Friendship: A Different Perspective
Friend: A person whom one knows and with whom one has a bond of mutual affections, typically exclusive of sexual or family relations. Synonyms—companion, confidant, familiar
Friendship: The motions or conduct of friends; the state of being friends. Synonyms—company, companionship, fellowship, camaraderie
Definitions and expectations. Every relationship is based on definitions and expectations. How we interact with one another is largely based upon how we have chosen to define the particular relationship and our attendant expectations surrounding that definition. We consciously or unconsciously place everyone in our lives into a particular category, define the category, and set expectations for each.
Our “friend” category, depending on our definition of the word, includes any and every one with which we expect to have that type of relationship. We shuffle individuals between our self-defined categories when they don’t coincide with our expectations for a particular role or we alter our definition.
The Oxford Dictionary definitions above are simply the generalized meanings of the terms. However we define those terms, we undoubtedly expect those we see as friends to behave consistently with that definition. If/when our friends stop acting the way we expect them to act based on our definition, we begin to ask questions and/or doubt that they are in fact our friends.
If they don’t get it together and get back in line with our expectations, then we force ourselves to either change our expectations/definition or move them to a different category, which, in turn, tends to come with different behavior and attitudes on our part. These transitions often happen so seamlessly and effortlessly that we barely notice the change. In a few instances, there is a great gnashing of teeth, hurt feelings, harsh words, and hard lessons during these transitions.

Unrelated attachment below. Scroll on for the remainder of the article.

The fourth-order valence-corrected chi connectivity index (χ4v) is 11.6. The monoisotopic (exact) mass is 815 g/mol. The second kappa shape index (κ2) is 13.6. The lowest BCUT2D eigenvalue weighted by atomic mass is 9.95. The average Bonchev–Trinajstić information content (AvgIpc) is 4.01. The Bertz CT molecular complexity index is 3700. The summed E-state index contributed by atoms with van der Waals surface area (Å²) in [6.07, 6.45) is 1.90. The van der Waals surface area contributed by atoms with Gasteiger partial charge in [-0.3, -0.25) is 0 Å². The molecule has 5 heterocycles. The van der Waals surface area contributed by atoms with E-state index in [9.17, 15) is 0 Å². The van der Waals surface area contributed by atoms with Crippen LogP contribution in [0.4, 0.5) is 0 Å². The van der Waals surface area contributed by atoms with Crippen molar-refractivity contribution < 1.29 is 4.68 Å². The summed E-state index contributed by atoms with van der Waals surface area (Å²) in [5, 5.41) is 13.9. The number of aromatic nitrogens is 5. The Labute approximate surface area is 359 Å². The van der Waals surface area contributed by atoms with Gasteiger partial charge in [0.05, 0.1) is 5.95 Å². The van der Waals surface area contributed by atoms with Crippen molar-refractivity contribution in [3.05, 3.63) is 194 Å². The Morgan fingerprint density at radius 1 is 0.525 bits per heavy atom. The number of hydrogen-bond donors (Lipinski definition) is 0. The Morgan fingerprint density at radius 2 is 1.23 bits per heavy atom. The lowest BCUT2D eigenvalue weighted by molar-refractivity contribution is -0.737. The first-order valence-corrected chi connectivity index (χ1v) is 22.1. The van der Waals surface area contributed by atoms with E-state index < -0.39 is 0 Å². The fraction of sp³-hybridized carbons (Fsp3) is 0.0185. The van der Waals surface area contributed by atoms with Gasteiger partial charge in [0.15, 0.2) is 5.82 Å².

Either way, why do we choose repeatedly to force our expectations onto our friends? Why do we choose to repeatedly, and often unilaterally, define a relationship and attempt to force the other person to comply or be gone? Couldn’t we…wouldn’t we save so much energy, effort, and emotional currency if we simply allowed people to just be in our lives without feeling the need to define the relationship and then requiring the other person to live up to our unilaterally set expectations?
Certainly, this concept does not suggest, imply, or mean that we must accept and tolerate any kind of treatment from the people around us. Having boundaries, maintaining, and following through on your own personal values, morals, and goals is necessary. And, if someone in your life no longer comports with those beliefs, then act accordingly. That being said (well, written), we can stay true to our morals, values, beliefs, and goals without placing our personal expectations on others.
My best friend and I have known each other for nearly 20 years. I have my own set of morals, values, beliefs, and goals. She has hers. We both have boundaries for what we will allow in our lives, but neither of us expects the other to do, be, or act in any particular way because we call ourselves best friends. I don’t expect her to call/text me everyday, tell me all of her “business,” give me money if I ask, support me if I’m doing something with which she doesn’t agree, or even keep my secrets. I am grateful when she does call/text, share her “business” with me, give me money, support me even though she disagrees with it, and keep my secrets. However, I understand and accept that none of these things are required of her simply because I’d like it to be so. She is no less my friend because she keeps a secret from me or doesn’t call/text me for a couple days.
No one owes you anything. So, you needn’t expect anything. Even someone you call “friend” does not owe you because he/she has the absolute right at any given moment to choose what serves his/her morals, values, beliefs, and goals best. As do you. Everything that a “friend” does for you or gives to you is a gift and needs to be treated accordingly. Let your friends be who they are and your friendships be what they are without definitions (therefore restrictions). We are often disappointed and betrayed by our own expectations rather than by anything our friends do or say. Release your expectations for what the relationship needs to look like or be like and just let it be what it is.